on an already busy road and of course property values.

If you want to know more contact www.facebook.com/banchickenlayercages
or phone 027 419 0413

We need your help!

Community Conversation – Patumahoe Road new chicken operation


Many of you may have received the above flyer in your letterboxes sometime in the last couple of weeks.

PVI has been contacted by a few residents and one has stepped forward to hold a community meeting, where this proposal can be openly discussed and residents be given the opportunity to have their views and concerns aired.

This meeting will be held next Thursday 3 July 2014.

Venue: Patumahoe Primary School Hall
Time: 7pm – 9pm

At present there is no way to make a formal community submission, but this is intended to allow interested community members and residents an opportunity to share information, concerns, ideas and solutions. Please read through the information provided by Auckland Council below, and printout to bring along to the meeting if you are going to attend. This will ensure that everyone has the relevant information and eliminates waste.

Auckland Council has decided that the effects of this proposal are “no more than minor” and so, only submissions from four properties identified in the limited notification can make formal submissions – which are due by next Thursday 3 July 2014.

This decision can be challenged, and formal processes would require a challenge to go through the High Court.

However, we do have local representatives, and given that formal submissions and presentations have been made to Auckland Council over the last few years regarding an existing operation, it is not unreasonable to suggest that the community has already indicated that they are very interested in the development of any new operation.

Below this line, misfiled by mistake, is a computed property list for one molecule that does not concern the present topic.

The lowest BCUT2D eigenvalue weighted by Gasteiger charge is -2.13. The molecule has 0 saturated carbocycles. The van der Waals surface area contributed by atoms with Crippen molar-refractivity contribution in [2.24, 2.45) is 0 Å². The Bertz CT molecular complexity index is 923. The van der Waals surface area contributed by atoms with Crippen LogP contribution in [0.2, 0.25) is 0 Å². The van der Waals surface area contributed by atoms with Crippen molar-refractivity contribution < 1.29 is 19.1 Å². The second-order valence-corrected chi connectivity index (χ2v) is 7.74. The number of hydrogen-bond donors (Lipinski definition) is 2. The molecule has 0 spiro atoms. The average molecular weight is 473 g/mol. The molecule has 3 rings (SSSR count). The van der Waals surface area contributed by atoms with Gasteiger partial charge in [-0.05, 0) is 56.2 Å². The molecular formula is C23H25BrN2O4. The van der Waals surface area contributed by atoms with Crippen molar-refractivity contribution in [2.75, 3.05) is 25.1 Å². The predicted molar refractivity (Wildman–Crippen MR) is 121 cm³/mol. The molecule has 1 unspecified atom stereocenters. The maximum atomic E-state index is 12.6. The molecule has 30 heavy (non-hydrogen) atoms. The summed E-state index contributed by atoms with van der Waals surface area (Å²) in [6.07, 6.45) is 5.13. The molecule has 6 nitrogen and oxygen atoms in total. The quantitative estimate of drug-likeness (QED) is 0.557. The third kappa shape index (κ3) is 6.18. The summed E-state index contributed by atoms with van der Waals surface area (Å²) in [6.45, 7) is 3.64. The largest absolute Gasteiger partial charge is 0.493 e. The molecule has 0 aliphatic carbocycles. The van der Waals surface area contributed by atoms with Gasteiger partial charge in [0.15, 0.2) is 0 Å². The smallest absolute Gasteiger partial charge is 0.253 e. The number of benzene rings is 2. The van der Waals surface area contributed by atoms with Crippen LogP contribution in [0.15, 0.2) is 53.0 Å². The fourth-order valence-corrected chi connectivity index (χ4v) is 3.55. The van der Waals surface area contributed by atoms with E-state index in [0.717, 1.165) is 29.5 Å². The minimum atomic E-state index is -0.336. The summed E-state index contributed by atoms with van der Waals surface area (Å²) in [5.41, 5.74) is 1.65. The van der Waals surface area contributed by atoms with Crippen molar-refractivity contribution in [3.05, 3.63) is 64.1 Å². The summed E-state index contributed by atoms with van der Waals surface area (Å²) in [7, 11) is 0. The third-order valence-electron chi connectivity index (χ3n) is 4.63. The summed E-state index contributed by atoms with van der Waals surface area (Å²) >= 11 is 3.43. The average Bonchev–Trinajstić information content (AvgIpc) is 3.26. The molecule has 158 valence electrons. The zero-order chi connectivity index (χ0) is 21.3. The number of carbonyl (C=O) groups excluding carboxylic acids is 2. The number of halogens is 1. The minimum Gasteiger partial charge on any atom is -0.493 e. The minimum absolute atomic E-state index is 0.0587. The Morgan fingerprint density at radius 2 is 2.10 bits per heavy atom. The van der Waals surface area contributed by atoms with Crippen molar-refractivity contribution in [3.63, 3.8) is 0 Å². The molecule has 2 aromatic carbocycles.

(Note: Over the course of eighteen months, hundreds of residents were involved in the identification of concerns regarding the adverse effects of a chicken farm on Patumahoe Road. Discussion with the existing landowner, resulted in a solution of proposing a change of landuse for this property. This solution was then conveyed to community in face-to-face contact over the years, publication on the website, and direct mail to 1600 residents. Any comments received were in favour – absolutely none received in opposition to this solution. This request for landchange has been presented to the Franklin Local Board more than once, and in formal written submissions during Unitary Plan change process. The most recent submission being made on 28 February 2014.)

Two posts written by a Patumahoe resident – Peta Berry – have been posted online:
Council decides you are not affected!
Birds of a feather stick together

Peta Berry also created a Facebook page – Ban Chicken Layer Cages – which contains some of the information that she has collected and distributed so far.

An open invitation is issued to the property owners to contact us if they wish to provide information, or to publish their own articles or notes on this matter. Apologies for not getting in direct contact, but the lack of volunteer time and short timeframe have lessened the amount of work that can be achieved.

The copy of the information released by Auckland Council with permission for public distribution is below:
If you intend to participate in the meeting next week, please printout a copy of the consent to bring along. If you do not have a Scribd account you may use the following.
Login: patumahoeprint Password: patumahoe2011

Patumahoe Road – Proposed Intensive Poultry Operation by PatumahoeVillageInc


Please use the comments below to add your thoughts…

The story of a Patumahoe Hill Community Lookout….

I was speaking to someone this week and after a while understood that I could not explain to them effectively the amount of work that goes into trying to inform and engage community even before a proposal is presented to community.

I decided to try and concisely track how just one project – a community-led design for the Patumahoe Hill Community Summit came into being.